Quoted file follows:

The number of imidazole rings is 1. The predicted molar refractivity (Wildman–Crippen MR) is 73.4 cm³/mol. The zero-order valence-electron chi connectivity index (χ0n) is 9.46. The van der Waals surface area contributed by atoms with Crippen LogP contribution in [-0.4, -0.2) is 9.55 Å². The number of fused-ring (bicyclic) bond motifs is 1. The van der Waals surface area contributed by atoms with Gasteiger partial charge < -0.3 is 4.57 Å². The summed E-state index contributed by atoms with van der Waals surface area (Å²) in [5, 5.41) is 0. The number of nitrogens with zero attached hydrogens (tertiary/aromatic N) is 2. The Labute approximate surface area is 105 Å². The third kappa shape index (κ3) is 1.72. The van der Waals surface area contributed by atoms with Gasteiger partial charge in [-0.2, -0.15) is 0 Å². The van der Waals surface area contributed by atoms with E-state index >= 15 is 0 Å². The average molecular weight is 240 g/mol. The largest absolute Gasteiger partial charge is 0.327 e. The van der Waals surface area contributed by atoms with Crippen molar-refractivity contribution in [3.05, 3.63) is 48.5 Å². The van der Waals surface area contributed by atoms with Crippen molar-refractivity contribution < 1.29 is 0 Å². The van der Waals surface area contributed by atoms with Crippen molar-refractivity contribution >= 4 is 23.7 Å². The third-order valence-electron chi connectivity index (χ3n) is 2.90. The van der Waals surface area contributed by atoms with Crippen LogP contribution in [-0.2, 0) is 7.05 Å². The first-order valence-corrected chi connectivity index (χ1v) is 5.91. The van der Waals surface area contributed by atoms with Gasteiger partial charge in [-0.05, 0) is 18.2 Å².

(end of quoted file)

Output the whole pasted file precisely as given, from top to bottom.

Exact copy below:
The number of imidazole rings is 1. The predicted molar refractivity (Wildman–Crippen MR) is 73.4 cm³/mol. The zero-order valence-electron chi connectivity index (χ0n) is 9.46. The van der Waals surface area contributed by atoms with Crippen LogP contribution in [-0.4, -0.2) is 9.55 Å². The number of fused-ring (bicyclic) bond motifs is 1. The van der Waals surface area contributed by atoms with Gasteiger partial charge < -0.3 is 4.57 Å². The summed E-state index contributed by atoms with van der Waals surface area (Å²) in [5, 5.41) is 0. The number of nitrogens with zero attached hydrogens (tertiary/aromatic N) is 2. The Labute approximate surface area is 105 Å². The third kappa shape index (κ3) is 1.72. The van der Waals surface area contributed by atoms with Gasteiger partial charge in [-0.2, -0.15) is 0 Å². The van der Waals surface area contributed by atoms with E-state index >= 15 is 0 Å². The average molecular weight is 240 g/mol. The largest absolute Gasteiger partial charge is 0.327 e. The van der Waals surface area contributed by atoms with Crippen molar-refractivity contribution in [3.05, 3.63) is 48.5 Å². The van der Waals surface area contributed by atoms with Crippen molar-refractivity contribution < 1.29 is 0 Å². The van der Waals surface area contributed by atoms with Crippen molar-refractivity contribution >= 4 is 23.7 Å². The third-order valence-electron chi connectivity index (χ3n) is 2.90. The van der Waals surface area contributed by atoms with Crippen LogP contribution in [-0.2, 0) is 7.05 Å². The first-order valence-corrected chi connectivity index (χ1v) is 5.91. The van der Waals surface area contributed by atoms with Gasteiger partial charge in [-0.05, 0) is 18.2 Å².